In any case, the unsolicited message seems like a lifesaver. A hiring manager liked your profile or portfolio. Your skill set is exactly what the company is looking for; the salary is more than you could have imagined. A series of failed first dates should sharpen your instincts, not soften them.
Instead, desperation often leads to poor choices. Online scams don't just refer to impersonation or the purchase of non-existent products. There are thousands of fake jobs on LinkedIn, just like on every job site. Flexjobs admits that for every legitimate work-from-home job, there are approximately 60-70 job scams.
So before you do anything, check if your “dream job” matches one of these warning signs. Unfortunately, the reality is not so favorable, let alone in times of the Great Renunciation. Online fraud impersonating LinkedIn is still thriving and, in fact, has exploded in recent months. While some scammers can be very successful with very simple and old tricks, such as asking you for your bank details or advance payments in exchange for a seemingly legitimate job interview, others can be very sophisticated.
Since the pandemic, remote work has become increasingly common, especially for tech jobs where in-person work isn't necessary to be successful at work. In the tests carried out by BleepingComputer, I used an unaffiliated LinkedIn account and was able to successfully publish a new job offer on behalf of BleepingComputer, almost anonymously. Heim says she applied for the job through LinkedIn Easy Apply and received an email a few days later telling her that they wanted to continue with her application, but was told that she had to download an external messaging application called Wire to conduct the interview, something she compared to using Microsoft Teams. These offers usually ask for additional personal information at the first contact, even if what you've already provided in your LinkedIn profile and resume, such as your name, age of residence and contact details, is more than enough to get you a job interview.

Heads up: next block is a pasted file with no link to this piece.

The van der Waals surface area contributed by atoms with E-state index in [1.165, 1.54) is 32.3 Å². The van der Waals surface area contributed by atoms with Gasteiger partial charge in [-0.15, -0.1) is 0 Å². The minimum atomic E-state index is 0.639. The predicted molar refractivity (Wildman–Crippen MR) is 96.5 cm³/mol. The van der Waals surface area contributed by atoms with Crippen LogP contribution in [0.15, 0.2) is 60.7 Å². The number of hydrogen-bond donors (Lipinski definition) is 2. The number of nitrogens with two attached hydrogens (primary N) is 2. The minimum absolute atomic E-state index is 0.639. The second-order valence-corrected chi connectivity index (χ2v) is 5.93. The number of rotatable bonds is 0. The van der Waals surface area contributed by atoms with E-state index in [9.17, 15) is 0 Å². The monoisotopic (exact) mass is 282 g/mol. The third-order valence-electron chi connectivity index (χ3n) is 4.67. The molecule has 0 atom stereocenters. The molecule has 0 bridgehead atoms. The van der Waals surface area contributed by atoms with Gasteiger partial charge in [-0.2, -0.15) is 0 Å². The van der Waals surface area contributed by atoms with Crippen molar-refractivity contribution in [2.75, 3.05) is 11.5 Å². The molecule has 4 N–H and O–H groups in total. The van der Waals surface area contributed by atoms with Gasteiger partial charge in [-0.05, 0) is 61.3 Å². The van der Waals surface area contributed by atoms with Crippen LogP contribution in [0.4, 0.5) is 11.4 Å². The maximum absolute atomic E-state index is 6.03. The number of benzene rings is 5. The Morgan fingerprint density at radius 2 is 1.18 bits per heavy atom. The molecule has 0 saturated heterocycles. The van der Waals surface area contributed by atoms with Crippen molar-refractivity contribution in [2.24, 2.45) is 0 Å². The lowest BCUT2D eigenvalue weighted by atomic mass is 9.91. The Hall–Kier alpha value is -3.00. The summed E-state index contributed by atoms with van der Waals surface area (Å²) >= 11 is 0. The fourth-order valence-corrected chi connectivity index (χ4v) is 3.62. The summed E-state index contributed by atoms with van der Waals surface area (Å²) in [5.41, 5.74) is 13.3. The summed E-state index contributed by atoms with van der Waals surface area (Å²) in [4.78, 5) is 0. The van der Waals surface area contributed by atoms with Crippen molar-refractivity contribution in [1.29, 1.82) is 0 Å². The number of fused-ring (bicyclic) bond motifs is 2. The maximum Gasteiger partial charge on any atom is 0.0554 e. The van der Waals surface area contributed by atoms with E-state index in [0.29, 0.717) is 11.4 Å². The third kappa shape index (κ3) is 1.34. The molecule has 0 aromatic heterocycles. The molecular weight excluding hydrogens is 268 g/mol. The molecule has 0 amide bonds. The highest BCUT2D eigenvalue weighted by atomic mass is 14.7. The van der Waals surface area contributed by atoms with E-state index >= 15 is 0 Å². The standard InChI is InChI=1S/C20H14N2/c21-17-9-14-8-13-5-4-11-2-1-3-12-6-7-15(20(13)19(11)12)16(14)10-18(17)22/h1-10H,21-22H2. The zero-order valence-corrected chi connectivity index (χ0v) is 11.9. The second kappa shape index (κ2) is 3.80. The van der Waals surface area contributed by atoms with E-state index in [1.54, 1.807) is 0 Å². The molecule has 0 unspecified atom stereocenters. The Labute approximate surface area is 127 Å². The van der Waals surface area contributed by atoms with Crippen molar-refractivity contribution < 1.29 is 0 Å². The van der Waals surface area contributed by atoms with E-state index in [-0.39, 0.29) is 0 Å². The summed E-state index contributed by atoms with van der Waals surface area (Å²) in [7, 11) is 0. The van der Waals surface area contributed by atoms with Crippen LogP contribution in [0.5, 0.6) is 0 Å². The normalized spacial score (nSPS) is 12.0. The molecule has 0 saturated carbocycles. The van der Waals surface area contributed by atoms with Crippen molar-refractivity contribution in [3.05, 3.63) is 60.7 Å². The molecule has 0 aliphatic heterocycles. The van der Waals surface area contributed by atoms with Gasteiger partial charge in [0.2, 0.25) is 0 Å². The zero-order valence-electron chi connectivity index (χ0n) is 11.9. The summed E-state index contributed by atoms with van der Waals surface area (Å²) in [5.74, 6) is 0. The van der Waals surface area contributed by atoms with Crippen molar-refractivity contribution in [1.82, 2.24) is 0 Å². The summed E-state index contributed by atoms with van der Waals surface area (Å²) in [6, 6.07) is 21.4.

The fake job offer scam on LinkedIn usually involves the scammer creating a false or synthetic profile that is used to represent himself as a hiring agent or an elderly person in a company. In addition, Singh suggests informing your hiring and human resources teams so that they regularly monitor your company's LinkedIn pages and report any false posts on LinkedIn as an alternative, albeit slower, solution. Of course, job scams on LinkedIn are nothing new, the ones that have been reported so far are mainly based on someone creating a fake profile and promoting themselves as the recruiter of a company. If the salary is much higher than you'd expect, chances are you've discovered one of the many fake jobs on LinkedIn.
Protect your employees and your organization from scams such as the LinkedIn job offer scam with WebTitan. In a brief test, BleepingComputer also used LinkedIn's Easy Apply option to get any resume uploaded by an applicant directly to a test email account, instead of LinkedIn redirecting the applicant to an external website. If the scammer can use LinkedIn to create an account that appears legitimate, they can create trusting relationships with LinkedIn users. Once a LinkedIn user is fooled by the fraudster's fake work, the scammer's next step is usually to use phishing methods to steal data.
Once trust is established, the scammer is more likely to successfully trick a target LinkedIn user into believing that a job offer is real. It takes focus and patience to get from one job to another and fill out endless forms, perhaps to the point of causing emotional distress, and even without a real job offer in sight. .